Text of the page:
Tuesday, January 10, 2017

Slice of Life: Phoebe's last day

On Tuesdays, the community of Two Writing Teachers hosts the Slice of Life. Join the incredible community by writing a snippet of life, or even join with just a comment or two. Everyone is welcome!

Last night, I drove my mother and her dog to the vet. "I know it's the right decision," she said from the back seat where she held Phoebe. It was. I envy dogs the privilege of being able to end life just before it gets too miserable, and Phoebe had reached that point. 

Phoebe came into our lives just after my father fell down the stairs and sustained a traumatic brain injury that changed all of us. She'd been with us for all fourteen years of my father's struggles, and then some. Maybe part of the challenges she always had to be a good dog--and she had plenty, may she rest in peace--were because she lived through such a long struggle that had nothing to do with her except for being the backdrop of her existence. Throughout Phoebe's life, we lived with constant fear and anxiety. Sometimes those feelings were tidal waves--my father did a lot of falling that involved blood and ambulances and emergency rooms, as well as his regular blood checks that were stressful as well. But most of the time the fear and anxiety were undercurrents that waxed and waned below the surface of our daily lives.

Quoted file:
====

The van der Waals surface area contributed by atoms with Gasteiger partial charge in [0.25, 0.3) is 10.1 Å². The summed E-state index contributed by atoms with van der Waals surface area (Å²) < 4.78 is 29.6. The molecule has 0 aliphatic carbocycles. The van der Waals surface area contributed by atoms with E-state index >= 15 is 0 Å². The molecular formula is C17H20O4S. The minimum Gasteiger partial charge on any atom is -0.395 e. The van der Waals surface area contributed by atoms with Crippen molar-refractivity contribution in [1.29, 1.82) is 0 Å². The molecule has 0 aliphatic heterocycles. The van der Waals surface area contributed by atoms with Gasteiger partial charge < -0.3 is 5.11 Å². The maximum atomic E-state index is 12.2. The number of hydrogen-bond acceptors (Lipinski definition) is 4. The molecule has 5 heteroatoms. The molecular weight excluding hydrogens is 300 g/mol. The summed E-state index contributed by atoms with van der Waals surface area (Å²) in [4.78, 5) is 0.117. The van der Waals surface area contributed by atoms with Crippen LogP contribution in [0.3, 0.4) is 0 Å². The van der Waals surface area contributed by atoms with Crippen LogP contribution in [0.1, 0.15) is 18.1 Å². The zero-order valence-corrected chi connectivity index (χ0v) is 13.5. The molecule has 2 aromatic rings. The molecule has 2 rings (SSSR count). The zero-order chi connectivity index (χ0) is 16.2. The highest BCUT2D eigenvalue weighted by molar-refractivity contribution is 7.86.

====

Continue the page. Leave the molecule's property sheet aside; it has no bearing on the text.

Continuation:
As we drove home, just the two of us, we talked more about my dad than about the dog."It's so hard to remember all the good things," she said. I know exactly what she means. My father was an amazing dad, and it's hard to push aside the more recent and more painful memories of him. Driving home last night on the dark wet roads, we reminded each other of smilier (I made up that word) times. Of his crazy hat collection, his propensity for learning new things, his books and magazine articles, his generous and thoughtful gifts, his passion for practical jokes and for laughing.

Maybe, in some strange way, without Phoebe, it will be easier for us to access the times we'd rather remember.

My OLW for 2017 is brave. It would have been easier for me to write about an interaction with a student yesterday, but being brave means being vulnerable and writing more about what matters. I have plenty of time and space to write about Noah. Today is about Phoebe and Dad.

All good things,